(File Photo: CGTN)
What will constitute yet another act of war in the Middle East? On May 12, four oil tankers in the Gulf - two of them Saudi Arabian, one from the United Arab Emirates, and the other Norwegian - were attacked with explosives as they lay at anchor near the Strait of Hormuz. Then, on June 13, in the Gulf of Oman, just beyond the Strait, two more tankers (one Japanese and the other Norwegian) were hit by mines. The US government regards Iran as the obvious culprit, whereas Iran claims it is a victim of what US President Donald Trump might call "fake news."
Regardless of who is to blame, the risk of a dangerous escalation is obvious. Following Iran's subsequent downing of a US surveillance drone, the mutual recrimination has intensified and the risk of all-out war has grown.
The Strait of Hormuz, leading from the Persian/Arabian Gulf (even the choice of adjective is politically sensitive) to the Gulf of Oman and then to the Indian Ocean, is a 21-mile-wide choke point through which one-fifth of the world's crude oil passes. Economic logic says that closing, or even narrowing, the Strait will lead to higher oil prices and a global recession. Political logic says threatening the supply of the world's economic lifeblood will lead to military intervention by the United States and other outside powers – thereby adding another regional conflict to those in Syria, Yemen, and Afghanistan.
US Secretary of State Mike Pompeo speaks from the State Department briefing room in Washington, DC, USA, June 13, 2019. (Photo: VCG)
But none of that is inevitable. Although two acts of sabotage in a month can certainly be a casus belli, the saboteurs have not been clearly identified. So far, the US has produced a grainy, black-and-white video and a few color photographs of a patrol boat from Iran's Islamic Revolutionary Guard Corps removing an unexploded limpet mine from the Japanese tanker. US Secretary of State Mike Pompeo says the video proves Iran's guilt. Iran says it was rushing to prevent more damage and to rescue 44 innocent seamen.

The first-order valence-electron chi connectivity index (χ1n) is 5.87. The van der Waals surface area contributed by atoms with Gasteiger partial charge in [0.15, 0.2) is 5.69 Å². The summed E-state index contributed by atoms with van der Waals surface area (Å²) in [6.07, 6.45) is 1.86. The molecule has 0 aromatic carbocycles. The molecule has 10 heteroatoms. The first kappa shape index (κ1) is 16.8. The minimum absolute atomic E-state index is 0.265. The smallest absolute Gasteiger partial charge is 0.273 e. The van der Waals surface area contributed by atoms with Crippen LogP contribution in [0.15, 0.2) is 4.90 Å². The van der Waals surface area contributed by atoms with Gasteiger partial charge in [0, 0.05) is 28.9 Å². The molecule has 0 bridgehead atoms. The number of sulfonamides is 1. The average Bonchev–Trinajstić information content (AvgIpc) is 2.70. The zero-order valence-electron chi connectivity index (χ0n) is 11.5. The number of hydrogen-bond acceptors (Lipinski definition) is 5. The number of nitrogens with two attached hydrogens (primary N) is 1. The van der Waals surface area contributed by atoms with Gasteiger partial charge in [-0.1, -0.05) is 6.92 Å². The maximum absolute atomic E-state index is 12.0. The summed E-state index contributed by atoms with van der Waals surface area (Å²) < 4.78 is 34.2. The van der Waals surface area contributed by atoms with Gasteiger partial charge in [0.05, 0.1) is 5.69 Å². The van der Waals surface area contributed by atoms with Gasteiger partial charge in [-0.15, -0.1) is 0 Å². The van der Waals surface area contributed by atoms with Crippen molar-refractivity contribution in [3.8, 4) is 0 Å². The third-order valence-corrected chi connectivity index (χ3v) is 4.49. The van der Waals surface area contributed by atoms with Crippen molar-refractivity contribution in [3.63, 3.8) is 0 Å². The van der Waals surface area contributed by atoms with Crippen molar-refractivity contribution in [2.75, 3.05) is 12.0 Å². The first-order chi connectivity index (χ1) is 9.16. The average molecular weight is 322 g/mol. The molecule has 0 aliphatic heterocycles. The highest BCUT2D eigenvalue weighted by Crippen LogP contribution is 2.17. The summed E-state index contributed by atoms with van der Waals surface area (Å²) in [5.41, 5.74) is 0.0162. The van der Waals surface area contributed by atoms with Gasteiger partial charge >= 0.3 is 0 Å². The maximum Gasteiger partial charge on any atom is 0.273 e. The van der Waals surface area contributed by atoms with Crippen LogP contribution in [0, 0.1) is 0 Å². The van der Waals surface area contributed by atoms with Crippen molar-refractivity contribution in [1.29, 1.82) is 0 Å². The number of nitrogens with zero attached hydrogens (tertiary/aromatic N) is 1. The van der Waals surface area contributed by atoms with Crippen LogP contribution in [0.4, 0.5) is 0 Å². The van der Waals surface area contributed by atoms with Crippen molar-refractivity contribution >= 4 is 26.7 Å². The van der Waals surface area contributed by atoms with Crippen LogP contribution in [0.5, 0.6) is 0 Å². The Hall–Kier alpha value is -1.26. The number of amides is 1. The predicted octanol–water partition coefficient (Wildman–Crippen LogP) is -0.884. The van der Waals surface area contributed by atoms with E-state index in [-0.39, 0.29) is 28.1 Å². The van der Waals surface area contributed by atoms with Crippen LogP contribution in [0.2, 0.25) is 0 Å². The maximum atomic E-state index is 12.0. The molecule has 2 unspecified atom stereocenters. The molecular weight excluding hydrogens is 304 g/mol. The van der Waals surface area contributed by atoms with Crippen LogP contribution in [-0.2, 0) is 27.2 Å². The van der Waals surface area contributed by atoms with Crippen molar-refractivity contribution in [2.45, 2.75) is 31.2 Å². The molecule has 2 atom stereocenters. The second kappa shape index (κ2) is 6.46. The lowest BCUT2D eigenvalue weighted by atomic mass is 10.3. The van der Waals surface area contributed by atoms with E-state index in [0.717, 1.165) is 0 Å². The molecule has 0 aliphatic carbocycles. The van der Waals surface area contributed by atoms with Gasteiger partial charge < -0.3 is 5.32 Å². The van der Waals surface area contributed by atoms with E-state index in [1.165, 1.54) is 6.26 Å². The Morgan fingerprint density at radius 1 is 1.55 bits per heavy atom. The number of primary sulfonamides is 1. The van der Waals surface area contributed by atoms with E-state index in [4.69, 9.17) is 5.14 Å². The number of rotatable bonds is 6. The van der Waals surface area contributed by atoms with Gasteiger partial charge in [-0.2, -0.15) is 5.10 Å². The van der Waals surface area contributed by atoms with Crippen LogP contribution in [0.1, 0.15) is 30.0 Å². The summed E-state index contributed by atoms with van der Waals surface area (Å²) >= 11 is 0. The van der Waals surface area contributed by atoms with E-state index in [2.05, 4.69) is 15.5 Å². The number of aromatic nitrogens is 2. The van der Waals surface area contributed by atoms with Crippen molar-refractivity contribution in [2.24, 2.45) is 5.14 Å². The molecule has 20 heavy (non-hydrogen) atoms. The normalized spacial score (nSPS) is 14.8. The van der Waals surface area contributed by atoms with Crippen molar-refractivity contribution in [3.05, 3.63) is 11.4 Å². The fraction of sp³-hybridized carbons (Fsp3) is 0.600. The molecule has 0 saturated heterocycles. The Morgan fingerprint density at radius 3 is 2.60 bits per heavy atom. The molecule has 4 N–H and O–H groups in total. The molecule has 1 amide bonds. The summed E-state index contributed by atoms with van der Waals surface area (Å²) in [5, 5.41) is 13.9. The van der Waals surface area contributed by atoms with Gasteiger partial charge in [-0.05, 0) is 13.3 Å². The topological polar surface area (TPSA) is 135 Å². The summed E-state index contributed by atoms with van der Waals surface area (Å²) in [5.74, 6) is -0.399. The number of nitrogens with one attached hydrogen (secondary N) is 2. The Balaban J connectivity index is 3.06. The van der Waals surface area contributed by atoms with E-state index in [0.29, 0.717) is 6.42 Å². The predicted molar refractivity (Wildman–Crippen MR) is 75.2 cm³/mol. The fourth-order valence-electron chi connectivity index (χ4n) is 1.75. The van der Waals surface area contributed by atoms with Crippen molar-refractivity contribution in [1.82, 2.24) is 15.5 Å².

Conclusive proof is unlikely to emerge. Both France and Britain say the evidence points to Iran, but critics of US foreign policy argue that Iran may be blameless. One such skeptic is Britain's opposition Labour Party leader, Jeremy Corbyn, who now demands "credible evidence" of Iranian responsibility. Corbyn, of course, tends to support any opponent of America, from Venezuelan President Nicolas Maduro to Russian President Vladimir Putin (he initially refused to accept that Russia was involved in the poisoning of a Russian defector in the English city of Salisbury in 2018). Where Corbyn leads, others on the far left will doubtless follow.
If credibility is the issue, why not ask that lawyerly question "cui bono" - who benefits? Iran might seem the likeliest candidate. Its economy has been squeezed ever more tightly by US sanctions following Trump's decision a year ago to withdraw the US from the 2015 Iran nuclear deal - officially known as the Joint Comprehensive Plan of Action (JCPOA). Those sanctions have reduced Iran's oil exports to a relative trickle of 400,000 barrels per day (bpd), compared with 2.5 million bpd in April 2018. Meanwhile, the European Union's attempts to provide Iran with a financial escape route from the sanctions have proved futile, owing to the threat of punitive US action against European banks.